105 – 1955 Maserati A6G/2000 Spider

November, 2013
New York, U.S.

Auctioned by RM/Sotheby’s

A Maserati A6G/2000 in any body style is a rare and desirable automobile; it is a treasure that is always in demand from the world’s finest collectors. Clothed in one-off Zagato coachwork, this example is nothing short of breathtaking.

When this car was first displayed at the Geneva Motor Show in 1955, it caught the eye of Juan Perón, then President of Argentina, who asked that it be changed slightly and shipped to Argentina. Before the changes were complete, a coup resulted in Peron’s exile and the car fell back into the hands of Carrozzeria Zagato.

105 – 1959 Ferrari 250 GT California

August, 2007
Pebble Beach, U.S.

Auctioned by Gooding & Co

105 – 1935 Duesenberg SJ Mormon Meteor

May, 2004
Pebble Beach, U.S.

Auctioned by Gooding & Company

The “Mormon Meteor” is a purpose–built speed record attempt car built by Ab Jenkins in 1935 and based on a supercharged Duesenberg Model J rolling chassis. The engine was tuned by August Duesenberg and in raising sponsorship to finance the project,

Ab guaranteed his benefactors that he would break speed records with the car. He delivered on his promise in October the same year, when he set a one hour record of 153.97 mph (247.79 km/h) and a twenty-four hour record of 3,253 miles in 24 hours at an average speed of 135.57 mph (218.18 km/h) at a circuit on the Bonneville Salt Flats. The 24-hour record would stand until 1961. Following this purchase at the 2004 Pebble Beach auction, the Mormon Meteor underwent a complete restoration which was finished in 2008. The picture above shows it in its restored glory.

108 – 1938 Talbot-Lago T150C SS Teardrop Coupé

(Sold for EUR3,136,000)
May, 2011
Tivoli, Lazio, Italy

Auctioned by RM Auctions

It’s hard not to get carried away with the superlatives when writing of the art deco, four–wheeled sculptures of Paris-based automotive couturier Giuseppe Figoni. We wrote up this rare Talbot-Lago T23 Teardrop Coupe in 2012, and it fetched US$2,640,000, after the auction car in question, a 1938 Talbot-Lago T150C SS Teardrop Coupé, brought EUR 3,136,000 (US$4,475,072) just twelve months prior.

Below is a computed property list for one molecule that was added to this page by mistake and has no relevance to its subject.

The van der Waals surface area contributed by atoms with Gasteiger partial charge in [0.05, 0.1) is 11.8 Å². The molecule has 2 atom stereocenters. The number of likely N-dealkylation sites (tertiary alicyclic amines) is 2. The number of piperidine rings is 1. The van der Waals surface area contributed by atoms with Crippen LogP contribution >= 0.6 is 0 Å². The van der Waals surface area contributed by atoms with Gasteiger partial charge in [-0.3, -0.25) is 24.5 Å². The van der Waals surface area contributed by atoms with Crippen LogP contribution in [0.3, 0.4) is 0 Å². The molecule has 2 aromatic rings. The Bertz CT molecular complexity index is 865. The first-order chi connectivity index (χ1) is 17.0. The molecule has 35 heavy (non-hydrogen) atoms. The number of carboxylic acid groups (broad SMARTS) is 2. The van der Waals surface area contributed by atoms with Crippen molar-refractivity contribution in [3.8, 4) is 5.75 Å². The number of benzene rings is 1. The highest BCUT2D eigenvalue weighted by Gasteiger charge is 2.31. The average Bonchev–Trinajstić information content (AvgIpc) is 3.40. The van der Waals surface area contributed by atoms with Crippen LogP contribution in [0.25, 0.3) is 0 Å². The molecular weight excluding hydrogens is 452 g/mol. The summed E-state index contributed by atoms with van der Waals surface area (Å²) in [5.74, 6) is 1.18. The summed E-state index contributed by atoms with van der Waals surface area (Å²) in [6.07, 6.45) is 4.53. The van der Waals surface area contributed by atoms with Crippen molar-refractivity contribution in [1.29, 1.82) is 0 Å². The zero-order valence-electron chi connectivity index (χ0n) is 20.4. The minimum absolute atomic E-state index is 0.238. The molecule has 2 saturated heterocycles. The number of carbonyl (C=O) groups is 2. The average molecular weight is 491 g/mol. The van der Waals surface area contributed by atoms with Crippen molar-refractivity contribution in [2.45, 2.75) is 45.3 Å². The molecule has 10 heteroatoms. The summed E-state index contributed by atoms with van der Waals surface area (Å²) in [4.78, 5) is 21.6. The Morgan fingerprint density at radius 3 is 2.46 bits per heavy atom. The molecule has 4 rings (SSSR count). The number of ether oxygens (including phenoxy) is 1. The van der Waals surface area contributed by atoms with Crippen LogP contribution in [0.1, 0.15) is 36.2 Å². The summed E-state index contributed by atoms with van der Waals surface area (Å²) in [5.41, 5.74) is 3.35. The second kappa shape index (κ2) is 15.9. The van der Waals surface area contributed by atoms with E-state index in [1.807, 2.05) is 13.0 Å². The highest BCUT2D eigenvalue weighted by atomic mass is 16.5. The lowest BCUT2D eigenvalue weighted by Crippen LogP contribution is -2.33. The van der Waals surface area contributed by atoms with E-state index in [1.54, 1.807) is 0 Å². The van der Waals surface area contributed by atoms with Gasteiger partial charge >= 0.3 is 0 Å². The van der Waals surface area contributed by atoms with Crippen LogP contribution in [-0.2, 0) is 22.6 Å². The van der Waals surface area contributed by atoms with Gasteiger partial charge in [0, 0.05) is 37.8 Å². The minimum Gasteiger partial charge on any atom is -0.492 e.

A triple award winner at Pebble Beach in 2009 and Best of Show at Meadow Brook in 2010, this 1938 Talbot-Lago T150C SS Teardrop Coupé is one of only eleven examples with “New York” Figoni coachwork. it is also fitted with a rare factory sunroof, it is built on the race-bred, short-wheelbase chassis.

109 – 1937 Bugatti Type 57S Atalante

February, 2009
Paris, France

Auctioned by Bonhams

Originally the property of Francis Curzon, the 5th Earl Howe, the entire history of this 1937 Bugatti Type 57S Atalante can be found on the “Automobiles d’Exception à Retromobile” auction page (English can be found at the bottom of the page).

110 – 1973 Porsche 917/30

March, 2012
Amelia Island, Florida, U.S.

Auctioned by Gooding & Co.

This 1973 Porsche 917/30 is one of just six examples of history’s most powerful road-racing car. It was so dominant that it has been called, “the car that killed CanAm racing.” The 1973 Porsche 917/30 used a twin-turbo 5,374 cc DOHC 12-cylinder engine producing 1200 hp at 8000 rpm. It was sold by Gooding & Co. for US$4,400,000 at Amelia Island in 2012.

According to wikipedia, “the 917/30 could go from 0-62 mph (100 km/h) in 1.9 seconds, 0-100 mph (160 km/h) in 3.9 seconds, 0-200 mph (320 km/h) in 10.9 seconds, and on to a top speed of more than 260 mph (420 km/h).”

A similar car to this crossed the auction block in Paris early in 2014, but was passed in at EUR2,000,000.

110 – 1935 Duesenberg Model SJ Town Cabriolet

August, 2007
Pebble Beach, U.S.

Auctioned by RM Auctions

From the RM catalogue page: Considered the most beautiful formal town car of the period, this outstanding one-off creation was penned by Christian Bohman and Maurice Schwartz. Commissioned by Mars Candy Company heiress Ethel Mars, SJ553 is one of just 36 factory supercharged Duesenbergs, and one of the few to retain its original coachwork, drivetrain, and chassis. It remains a superlative example of the art of custom coachbuilding in America.

112 – 1928 Mercedes-Benz 36/220 6.8-litre S-Type

June, 2012
Goodwood, West Sussex, U.K.

Auctioned by Bonhams

Astonishingly, this 1928 Mercedes-Benz 36/220 6.8-litre S-Type remained in the same family from new until it was sold, in completely original condition – as the Bonham’s catalogue entry described it, “a breathtakingly-original time-capsule car for the truly discerning connoisseur.”

113 – 1950 GM Futurliner

January, 2006
Scottsdale, Arizona, U.S.

Auctioned by Barrett-Jackson

The General Motors Futurliner was originally made for the 1939 New York World’s Fair, but following the fair, it was used as a travelling self-contained exhibit of futuristic technologies in GM’s “Parade of Progress” where the Futurliners travelled small town America in convoy.